He tricks Jimmy into exposing Superman to the Jewel K, and nothing happens. Superman casually tosses it aside and calls it sham. Later, when Supes approaches anything combustible, it explodes. So now Superman thinks that's what the effect it had on him, he causes things to blow up. He decides he has to leave because he's a menace to every one on Earth within explodo distance of a car, gas line, what have you.

But that's not what Jewel K really does. That panel to the right there? That's what it really does. So these guys are off in the Phantom Zone blowing stuff up left and right.

Superman discovers the ruse, because he's Superman and that's what he does, and destroys the Jewel Krytponite.

As an aside, how cool is the origin of the Jewel Mountains?



I wish we still saw stuff like that in Superman comics now.




Flavor: Red-Green Kryptonite
Created: When Brainiac decided kaleidoscopes were pretty.
Causes: Superman to wear silly hats.




This one is so great. Brainiac shows up on Earth and zaps Superman with a laser that combines the rays of Red and Green Kryptonite. He doesn't see any immediate effect, so he decides he doesn't have time to stick around and see and splits.

But there is an immediate effect, as evidenced by Superman stealing and wearing Lois' hat. And then a feathered turbin. And then the hat of a Guard of Buckingham Palace. And Napoleon's hat. And a crown. It doesn't take long for folks to start thinking Supes has gone a little eccentric. And by "eccentric" I mean "out of his rabbit ass mind."

He's still saving the day and what not, but he's doing so by acting in character of whatever hat he's wearing. Turban? He uses a giant glass globe to melt an iceberg to save a ship, because fortune telling "swamis" wear turbans and use crystal balls. Queen's guard? They don't do anything but march back and forth, so Superman marches back in forth until he's dug into the ground breaking a water main to put out a fire. The crown? He orders a rampaging robot to stop, as a king would, and the vibrations from his super-shout cause it to blow up. And my favorite, because it's classic crazy, charging into battle as Napoleon-


But Superman only wants you to think he's gone crazy because he doesn't want the world to know what freakish transformation has actually occurred. You're invited to figure out what it is as the comic goes along, but because I am a kind and giving blogger, I will not make you guess. I will tell you.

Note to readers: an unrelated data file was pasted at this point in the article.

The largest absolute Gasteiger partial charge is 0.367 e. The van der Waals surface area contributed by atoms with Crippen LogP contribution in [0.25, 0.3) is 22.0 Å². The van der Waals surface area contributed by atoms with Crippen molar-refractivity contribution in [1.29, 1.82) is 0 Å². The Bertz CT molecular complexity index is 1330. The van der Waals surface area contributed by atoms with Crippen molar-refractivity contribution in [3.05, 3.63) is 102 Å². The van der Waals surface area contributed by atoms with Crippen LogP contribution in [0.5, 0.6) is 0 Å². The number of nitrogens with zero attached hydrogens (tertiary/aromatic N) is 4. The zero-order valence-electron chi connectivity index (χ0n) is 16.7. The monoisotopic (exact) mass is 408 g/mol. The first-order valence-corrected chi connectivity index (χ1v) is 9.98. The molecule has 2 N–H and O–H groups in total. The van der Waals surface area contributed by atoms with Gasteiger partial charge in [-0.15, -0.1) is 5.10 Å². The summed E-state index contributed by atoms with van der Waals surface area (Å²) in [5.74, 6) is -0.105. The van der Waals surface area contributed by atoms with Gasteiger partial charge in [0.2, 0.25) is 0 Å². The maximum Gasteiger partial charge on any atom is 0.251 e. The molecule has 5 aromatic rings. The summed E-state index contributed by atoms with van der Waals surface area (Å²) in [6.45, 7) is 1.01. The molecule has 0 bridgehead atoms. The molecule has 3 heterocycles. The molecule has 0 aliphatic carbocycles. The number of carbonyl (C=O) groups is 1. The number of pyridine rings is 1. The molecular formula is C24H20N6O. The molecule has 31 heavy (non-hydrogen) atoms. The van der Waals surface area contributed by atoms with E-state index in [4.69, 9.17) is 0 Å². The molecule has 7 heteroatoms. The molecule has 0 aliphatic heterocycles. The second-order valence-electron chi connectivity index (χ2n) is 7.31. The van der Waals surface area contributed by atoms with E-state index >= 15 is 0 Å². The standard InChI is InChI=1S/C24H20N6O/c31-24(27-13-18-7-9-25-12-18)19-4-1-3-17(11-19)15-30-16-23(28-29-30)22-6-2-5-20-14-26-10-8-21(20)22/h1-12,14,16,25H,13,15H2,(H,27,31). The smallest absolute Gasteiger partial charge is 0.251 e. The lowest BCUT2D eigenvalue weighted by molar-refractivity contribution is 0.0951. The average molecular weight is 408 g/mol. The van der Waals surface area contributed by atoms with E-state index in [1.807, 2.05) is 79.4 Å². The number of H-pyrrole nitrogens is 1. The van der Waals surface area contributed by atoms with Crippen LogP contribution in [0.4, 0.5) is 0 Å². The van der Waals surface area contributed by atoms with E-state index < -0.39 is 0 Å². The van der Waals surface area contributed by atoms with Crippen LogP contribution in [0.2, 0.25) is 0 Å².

It made him grow an eye on the back of his head. Think that sounds silly? The editor proves it's possible, with SCIENCE! You're not calling science a liar are you?

You see, he didn't want people to notice the eye on the back of his head and have the people that suspect his secret identity go looking on Clark, so he started wearing hats to cover it up. And really, what better way to fool people into thinking you don't have a third eye on the back of your head than by making them think you've lost your damned mind?






There aren't enough funnybooks that have the villain offering the hero a dunce cap, I feel.

That is a fun, fun comic.














Soon, I go on at length about five more shiny rocks.

Friday, June 15, 2007

Chuck Austen

I was going to reread his run and make fun of it, then, about 4 or 5 pages into his first issue i got this-



That's Superman threatening to sodomize a thug with his gun. That's not even worth making fun of.

My next post will be some honest to god celebration of something fun and crazy about Superman. I promise.

Thursday, June 14, 2007

SIB Movie Reviews - Brainiac Attacks

One of the very first lines of dialog in Brainiac Attacks:

"Lexcorp bleeds millions every time the Man of Steel thwarts my covert plans for world domination."


That's some smooth exposition, that is.

So what is Brainiac Attacks about? You know, I honestly have no idea. Brainiac lands on Earth and talks about sucking the world dry of information, though I really don't understand how that works, Superman punches Brainiac, there's some explosions, Lois gets sick or something, I don't know I really wasn't paying attention any more, and then it all wraps up with Perry being a lovable old curmudgeon. Oh, and there's a lingering shot of Jimmy ogling pictures he took of Mercy's ass.






See that Luthor? That's a Luthor that giggles* and upon seeing Superman trap Brainiac in ice says, "Oooh, brainfreeze."








Duane Capizzi wrote this. I hate you, Duane Capizzi.



*I swear to God, he's giggling like a little girl in that scene that's from.

Free (and legal) episodes from every Superman series

Go clicky

I may become addicted to this. Episodes of the Reeves Superman series, Superboy, Lois and Clark (which sucked and I'll hear no different) and a couple of the cartoons, all for your viewing pleasure.

Wednesday, June 13, 2007

SIB Movie Reviews - Steel